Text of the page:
About a week after my most recent post, something extraordinary happened. Regina Fiorito, a representative of the Estate of Martin Kippenberger (represented by the Galerie Gisela Capitain in Cologne) contacted the Library about it. "We would like to be in touch with Kathie Coblentz from the Spencer Collection, we read her blog today about a Kippenberger book. We (The Estate of Martin Kippenberger) were thrilled and have a missing piece of information for her."
A second message soon followed: "Reading that you are missing the drawing for the pedestal we would like to let you know that we can provide you with this so that the book is complete. The design for the pedestal is very beautiful and adds another dimension to the whole project, the book rests on top of the pedestal in a recess and is covered with a glass plate. Thus it becomes again something else ..."
My original post had mentioned the sad absence of this design in our copy: "There should also be a folded sheet with the artist's design for a 'book object pedestal,' which the ideal purchaser of the Quixote would construct for the display of the masterpiece. Here we could meander off into the realm of conceptual art, but since this design is unfortunately lacking in the Spencer copy (it does contain a snapshot of the finished structure), we'll pass over that."
Needless to say, I was overjoyed by this news. And before we knew it, the design had arrived at the Spencer Collection, Fedexed overnight from Cologne. It is indeed very beautiful. The original was drawn with pen and ink on light blue finely ruled paper, and it has been reproduced in color, complete with the artist's signature.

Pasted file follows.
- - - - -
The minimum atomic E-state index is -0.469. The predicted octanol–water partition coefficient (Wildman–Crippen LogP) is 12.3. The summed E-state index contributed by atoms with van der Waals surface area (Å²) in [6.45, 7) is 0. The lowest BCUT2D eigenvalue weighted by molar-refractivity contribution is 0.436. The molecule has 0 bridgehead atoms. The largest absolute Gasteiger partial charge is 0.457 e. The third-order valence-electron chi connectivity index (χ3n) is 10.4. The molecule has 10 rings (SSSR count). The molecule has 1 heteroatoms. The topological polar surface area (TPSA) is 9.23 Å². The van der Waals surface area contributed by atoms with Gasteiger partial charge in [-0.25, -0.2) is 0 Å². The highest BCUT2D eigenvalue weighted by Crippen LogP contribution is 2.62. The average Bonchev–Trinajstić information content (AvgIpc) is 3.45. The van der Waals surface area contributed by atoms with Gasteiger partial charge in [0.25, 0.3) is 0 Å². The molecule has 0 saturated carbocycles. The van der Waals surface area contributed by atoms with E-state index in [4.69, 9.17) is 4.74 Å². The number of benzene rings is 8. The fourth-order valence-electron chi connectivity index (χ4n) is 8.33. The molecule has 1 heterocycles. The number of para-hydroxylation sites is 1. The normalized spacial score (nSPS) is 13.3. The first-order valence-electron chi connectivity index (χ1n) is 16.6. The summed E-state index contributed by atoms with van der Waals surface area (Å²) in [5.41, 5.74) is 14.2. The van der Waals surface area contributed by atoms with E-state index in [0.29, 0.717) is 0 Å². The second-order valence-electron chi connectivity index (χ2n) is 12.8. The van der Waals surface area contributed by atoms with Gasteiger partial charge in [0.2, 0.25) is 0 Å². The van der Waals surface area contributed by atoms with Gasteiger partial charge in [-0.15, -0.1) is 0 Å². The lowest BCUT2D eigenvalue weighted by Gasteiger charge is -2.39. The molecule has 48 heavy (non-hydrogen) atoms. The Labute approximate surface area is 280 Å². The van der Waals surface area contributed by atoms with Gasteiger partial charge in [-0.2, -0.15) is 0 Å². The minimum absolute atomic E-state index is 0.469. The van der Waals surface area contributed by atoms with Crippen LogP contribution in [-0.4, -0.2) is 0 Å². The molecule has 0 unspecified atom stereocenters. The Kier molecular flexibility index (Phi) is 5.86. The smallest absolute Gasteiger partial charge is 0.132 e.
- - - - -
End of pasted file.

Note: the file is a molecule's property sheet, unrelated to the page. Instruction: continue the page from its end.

Kippenberger's Quixote: The design drawing
The instructions call for building the pedestal from sheets of 16 mm (5/8") particleboard, assembled with glue and screws. The base would be a meter tall (39") and the top 35.2 cm. (just under 14") square. A recess would be constructed in the top in which the cork volume would fit snugly, and the whole would be painted glossy white. Finally, a pane of clear glass would be laid on top. You can glimpse the finished work in one of the snapshots in the Library's copy of the Quixote.
Snapshot showing the finished pedestal (detail)
If you are lucky enough to own a copy of the Kippenberger Quixote, you don't, of course, actually have to hasten to your local Home Depot, purchase the materials, and construct the pedestal. According to the tradition of conceptual art, it is enough that the design is there. Through its presence, the work becomes "again something else." And now the Spencer Collection copy, too, can be considered complete, and we can say with Lisa Franzen of the Kippenberger Estate, "We are happy that the diagram arrived and finally 'found his book'!"
Lisa Franzen adds that it was Susanne Kippenberger, the artist's younger sister, who had discovered my blog post when she was doing some research in our database. Susanne Kippenberger, as I discovered when I was working on the post, is the author of a deeply felt memoir of her brother, titled Kippenberger: der Künstler und seine Familien. It's recommended to German-speaking fans of this singular artist.